Thinking about yesterday’s FTC Town Hall session on DRM, there was some heat (lots of passion on this issue) but not a lot of light.
My take on the issue is that we need to take a step back and look at what’s really happening with the technology and economics of content in the digital realm.
The digitization of content (interesting how the Kindle has now widened the discussion of content to include books as well as music and video) has made possible vastly more efficient distribution methods. These new distribution mechanisms are, as these things tend to do, putting downwards pressure on prices.
Not all of the results of tumbling prices are good (as we’re learning in other areas of the economy) – less money entering the system means that the superstructure of the industry is not likely to survive in its current form. So it’s not surprising that there’s a lot of energy and effort being put into trying to assert forms of control over distribution, which would help maintain the established order. This is what people meant yesterday when they asserted that DRM “enables new business models”.
As Clay Shirky has recently noted in another, related, context (talking about the fate of newspapers),
That is what real revolutions are like. The old stuff gets broken faster than the new stuff is put in its place. The importance of any given experiment isn’t apparent at the moment it appears; big changes stall, small changes spread. Even the revolutionaries can’t predict what will happen. Agreements on all sides that core institutions must be protected are rendered meaningless by the very people doing the agreeing.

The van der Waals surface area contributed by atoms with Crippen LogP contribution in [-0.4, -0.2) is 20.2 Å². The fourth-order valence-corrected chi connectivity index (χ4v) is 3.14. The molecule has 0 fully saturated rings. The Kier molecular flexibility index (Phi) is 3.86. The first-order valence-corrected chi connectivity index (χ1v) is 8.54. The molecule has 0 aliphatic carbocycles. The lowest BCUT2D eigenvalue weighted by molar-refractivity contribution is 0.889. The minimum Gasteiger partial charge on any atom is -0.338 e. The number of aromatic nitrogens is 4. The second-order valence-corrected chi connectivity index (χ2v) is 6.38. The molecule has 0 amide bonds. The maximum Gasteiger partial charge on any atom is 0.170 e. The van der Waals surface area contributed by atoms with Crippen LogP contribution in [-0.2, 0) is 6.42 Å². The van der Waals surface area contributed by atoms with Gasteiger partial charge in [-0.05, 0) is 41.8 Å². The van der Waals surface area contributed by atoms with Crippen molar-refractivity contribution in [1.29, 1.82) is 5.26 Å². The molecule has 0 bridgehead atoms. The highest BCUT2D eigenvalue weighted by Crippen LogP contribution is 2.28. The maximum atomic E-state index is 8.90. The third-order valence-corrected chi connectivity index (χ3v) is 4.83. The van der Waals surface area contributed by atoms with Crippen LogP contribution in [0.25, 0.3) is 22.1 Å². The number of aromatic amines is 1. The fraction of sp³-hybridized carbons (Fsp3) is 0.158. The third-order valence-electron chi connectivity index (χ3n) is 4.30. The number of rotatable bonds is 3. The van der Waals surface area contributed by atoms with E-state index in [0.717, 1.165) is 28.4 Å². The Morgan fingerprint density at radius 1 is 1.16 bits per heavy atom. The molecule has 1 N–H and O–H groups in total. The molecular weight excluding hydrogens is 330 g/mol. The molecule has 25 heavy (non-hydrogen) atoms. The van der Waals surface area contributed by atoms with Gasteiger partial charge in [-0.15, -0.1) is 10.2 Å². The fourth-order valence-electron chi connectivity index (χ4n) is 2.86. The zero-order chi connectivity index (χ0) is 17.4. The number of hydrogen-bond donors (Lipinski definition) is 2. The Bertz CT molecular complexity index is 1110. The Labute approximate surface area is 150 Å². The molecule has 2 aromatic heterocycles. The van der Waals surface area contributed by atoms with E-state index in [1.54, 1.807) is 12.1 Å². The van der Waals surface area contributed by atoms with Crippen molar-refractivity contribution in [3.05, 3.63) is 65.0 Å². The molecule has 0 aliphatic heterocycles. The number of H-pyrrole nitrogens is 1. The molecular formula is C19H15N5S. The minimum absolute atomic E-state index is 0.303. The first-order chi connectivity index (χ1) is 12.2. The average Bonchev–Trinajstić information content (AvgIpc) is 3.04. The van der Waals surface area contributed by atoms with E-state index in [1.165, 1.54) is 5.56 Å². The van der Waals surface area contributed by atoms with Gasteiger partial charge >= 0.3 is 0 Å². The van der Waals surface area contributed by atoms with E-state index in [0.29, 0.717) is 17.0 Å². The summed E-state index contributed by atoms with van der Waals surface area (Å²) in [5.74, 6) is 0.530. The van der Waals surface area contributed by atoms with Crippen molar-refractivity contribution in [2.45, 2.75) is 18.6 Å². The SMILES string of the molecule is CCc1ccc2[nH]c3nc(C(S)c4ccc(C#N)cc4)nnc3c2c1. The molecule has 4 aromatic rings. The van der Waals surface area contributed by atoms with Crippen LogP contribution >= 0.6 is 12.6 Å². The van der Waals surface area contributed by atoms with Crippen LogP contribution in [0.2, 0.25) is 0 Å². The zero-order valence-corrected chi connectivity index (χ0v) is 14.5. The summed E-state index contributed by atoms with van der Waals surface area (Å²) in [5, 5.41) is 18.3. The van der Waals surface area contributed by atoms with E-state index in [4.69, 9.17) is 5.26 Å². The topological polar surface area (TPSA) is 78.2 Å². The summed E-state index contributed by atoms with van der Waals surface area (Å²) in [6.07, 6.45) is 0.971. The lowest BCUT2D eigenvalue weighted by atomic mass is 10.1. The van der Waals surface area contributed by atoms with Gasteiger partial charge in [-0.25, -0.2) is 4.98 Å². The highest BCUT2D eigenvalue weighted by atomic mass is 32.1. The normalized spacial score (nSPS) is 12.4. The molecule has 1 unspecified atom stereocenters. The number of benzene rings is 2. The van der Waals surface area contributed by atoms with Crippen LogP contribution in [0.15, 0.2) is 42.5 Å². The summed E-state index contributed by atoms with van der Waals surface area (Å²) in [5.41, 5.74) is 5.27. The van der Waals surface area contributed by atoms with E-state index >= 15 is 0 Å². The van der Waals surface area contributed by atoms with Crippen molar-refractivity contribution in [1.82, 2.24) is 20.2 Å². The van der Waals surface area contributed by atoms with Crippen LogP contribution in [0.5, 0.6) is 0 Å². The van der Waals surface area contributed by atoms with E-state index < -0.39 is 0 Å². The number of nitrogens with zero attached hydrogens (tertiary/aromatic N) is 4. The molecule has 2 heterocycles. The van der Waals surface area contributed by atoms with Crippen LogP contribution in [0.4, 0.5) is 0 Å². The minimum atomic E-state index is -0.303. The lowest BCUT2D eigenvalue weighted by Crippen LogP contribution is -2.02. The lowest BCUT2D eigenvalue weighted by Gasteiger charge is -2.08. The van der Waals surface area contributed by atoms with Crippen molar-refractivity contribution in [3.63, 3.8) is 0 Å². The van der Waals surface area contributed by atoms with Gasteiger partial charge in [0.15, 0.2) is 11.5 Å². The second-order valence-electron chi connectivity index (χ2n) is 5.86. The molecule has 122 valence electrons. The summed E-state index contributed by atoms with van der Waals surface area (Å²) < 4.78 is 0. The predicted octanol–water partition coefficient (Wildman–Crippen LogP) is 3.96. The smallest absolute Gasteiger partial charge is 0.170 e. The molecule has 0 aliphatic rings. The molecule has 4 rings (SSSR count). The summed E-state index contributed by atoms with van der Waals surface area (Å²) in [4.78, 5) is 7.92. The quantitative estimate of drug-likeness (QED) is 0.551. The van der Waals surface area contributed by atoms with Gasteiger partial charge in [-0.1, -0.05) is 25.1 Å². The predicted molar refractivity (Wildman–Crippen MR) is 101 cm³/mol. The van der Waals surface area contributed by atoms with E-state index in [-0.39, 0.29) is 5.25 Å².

I do believe that at the end of the downward pressure on prices is a non-zero price point at which it becomes easier and more convenient for people to obtain content from authorized sources than it is to go get it from other places. Of course price isn’t the only factor here – these sources also have to be comprehensive, reliable, responsive, and easy to use. But I think that’s the lesson of iTunes and Amazon and others dropping DRM from their music distribution systems – at the price point of under a buck per song, it’s just not worth it to them to worry about the wrongful uses and the tradeoff that DRM implies in inconvenienced customers.
As one of the panelists said in the hallway to me at the end of the day, “I wonder if in five years we’ll be saying ‘What’s DRM’?”. I sure hope that’s the case.
Despite several people repeatedly making the point that DRM has utterly failed to deter large-scale piracy, most of the panelists seemed committed to a (perhaps irrational) belief that they can make DRM work.